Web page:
Troubles in Bondland

As I have been saying for months, the financial crash to come will begin in the $90 Trillion world bond market, not in stocks. You should understand, dear reader, that the really crazy risks and the insanely huge profits have been in debt, not equities.

The biggest killing was made front-running central bank bond purchases…QE as we have learned to call it. More than $13 Trillion in sovereign debt was driven so high in price by central bank purchasers that the yields went negative, which is completely insane. Do you really think this trend can continue?



The massive and sustained repression of sovereign bond yields by central bank QE set off a stampede for yield among fund managers, igniting the biggest bond market expansion in history. US corporates outstanding, for instance, have nearly doubled to $7 trillion since 2007, while global issuance of corporate bonds this year alone has already passed a record $2 trillion. As I have said many times, the proceeds from this corporate issuance did not go into the acquisition of productive plant equipment, and technology. Instead, it was recycled back into Wall Street to fund financial engineering. Now, more than 100% of the net income of S&P 500 companies is now being paid out as dividends and stock buybacks, while debt-fuelled M&A deals have reached record proportions.

Since the turn of the century, more than $22 trillion in M&A deals have been done in the US alone. During October, in fact, an all-time monthly record volume of $250 billion of M&A deals was announced and during the last week of the month a weekly record of $177 billion was announced. To me, this looks like the deal-makers’ last hurrah as rising interest rates start to bite.

I believe the bond bubble is now going to unwind. It looks to me like the front-runners are starting to sell in earnest because they fear that the central bank bid for bonds may now disappear. The reason is that QE has clearly failed to stimulate economic growth. They can also see that even government-published inflation numbers are finally on the rise.

The stampede for the exits appears to have started last month in the long-end of the sovereign bond market, potentially marking the beginning of the end of central bank omnipotence and the popping of the historic bubble in financial assets they have created. During October, benchmark government bond yields surged on a worldwide basis. The yield on the 10-year US Treasury note (UST), for example, jumped from its post-Brexit low in July of 1.30% to 1.85% recently.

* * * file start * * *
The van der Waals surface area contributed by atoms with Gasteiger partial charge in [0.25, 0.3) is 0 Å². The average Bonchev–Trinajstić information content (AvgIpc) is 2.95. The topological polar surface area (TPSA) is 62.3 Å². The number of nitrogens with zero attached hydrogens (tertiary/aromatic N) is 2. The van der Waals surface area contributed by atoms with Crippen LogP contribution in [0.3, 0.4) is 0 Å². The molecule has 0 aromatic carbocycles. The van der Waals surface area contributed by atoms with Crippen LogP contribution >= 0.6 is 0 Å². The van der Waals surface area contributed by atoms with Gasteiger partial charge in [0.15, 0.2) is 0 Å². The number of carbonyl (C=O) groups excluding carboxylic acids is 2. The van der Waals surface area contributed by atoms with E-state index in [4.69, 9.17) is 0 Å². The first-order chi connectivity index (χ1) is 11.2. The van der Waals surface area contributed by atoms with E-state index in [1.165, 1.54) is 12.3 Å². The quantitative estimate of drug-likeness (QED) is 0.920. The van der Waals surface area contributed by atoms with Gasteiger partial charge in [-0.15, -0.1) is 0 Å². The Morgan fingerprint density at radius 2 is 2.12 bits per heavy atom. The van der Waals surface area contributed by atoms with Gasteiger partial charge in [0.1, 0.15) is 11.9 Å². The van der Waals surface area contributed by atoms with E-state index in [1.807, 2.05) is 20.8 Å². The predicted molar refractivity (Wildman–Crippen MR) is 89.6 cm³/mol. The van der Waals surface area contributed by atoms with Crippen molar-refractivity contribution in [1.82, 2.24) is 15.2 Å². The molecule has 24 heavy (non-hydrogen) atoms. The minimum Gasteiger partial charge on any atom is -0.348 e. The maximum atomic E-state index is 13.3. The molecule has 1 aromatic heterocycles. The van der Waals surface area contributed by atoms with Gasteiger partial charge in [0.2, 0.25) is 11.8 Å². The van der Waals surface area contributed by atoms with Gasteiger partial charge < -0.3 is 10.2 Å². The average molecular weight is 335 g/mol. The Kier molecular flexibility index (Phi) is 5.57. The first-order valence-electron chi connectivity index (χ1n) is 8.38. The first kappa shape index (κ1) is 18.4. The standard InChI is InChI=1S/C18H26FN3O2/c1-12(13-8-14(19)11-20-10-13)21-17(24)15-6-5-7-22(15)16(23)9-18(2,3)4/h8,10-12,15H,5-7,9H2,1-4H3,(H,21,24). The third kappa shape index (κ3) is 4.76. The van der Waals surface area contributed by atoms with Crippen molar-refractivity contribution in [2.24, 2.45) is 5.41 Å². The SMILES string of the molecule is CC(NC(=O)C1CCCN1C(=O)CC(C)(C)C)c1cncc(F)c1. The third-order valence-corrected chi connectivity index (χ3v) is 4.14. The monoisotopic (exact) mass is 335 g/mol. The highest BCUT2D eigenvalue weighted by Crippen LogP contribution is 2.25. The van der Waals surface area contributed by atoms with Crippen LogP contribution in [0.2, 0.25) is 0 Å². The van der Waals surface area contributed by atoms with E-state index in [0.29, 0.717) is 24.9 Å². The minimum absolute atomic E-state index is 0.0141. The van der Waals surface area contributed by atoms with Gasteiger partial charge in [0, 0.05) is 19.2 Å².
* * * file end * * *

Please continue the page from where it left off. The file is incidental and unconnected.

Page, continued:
As David Stockman points out, this is not an isolated event. That 55 basis point surge since July in the US 10-year was matched by a 47 point rise in yield on the French 10-year bond, a gain of 66 points on Italian bonds and 74 points on UK government bonds. Even the German bund emerged from sub-zero land and now trades at 0.18%. Just in the last month alone, 10-year yields have surged 43 bps in Australia, 40 bps in New Zealand and 25 bps in South Korea.

Perhaps you think these increases in yield are too small to matter. Wrong, dear reader. To use a simple example, a US 10-year Treasury issued at par with a 1.3% coupon at the post-Brexit low would be worth 70 cents on the dollar today. You are not supposed to lose 30% on “safe” government bonds. Across the estimated $45 Trillion global government bond market, you have trillions in losses on a mark-to-market basis.

Remember also that these securities are a cornerstone form of collateral pledged to fund other needs. As they fall in value, margin calls must surely follow.

It is possible that a Trump electoral victory could temporarily reverse the trend to higher yields as investors seek safety. But let us understand that the extraordinary low yields in the debt market are the direct result of a central bank-induced embrace of risk, not a risk-averse search for safety. As investors do become more risk averse and more concerned about inflation, I expect them to run to gold, not bonds. As Jim Grant likes to say, sovereign debt as an investment has gone from risk-free return to return-free risk.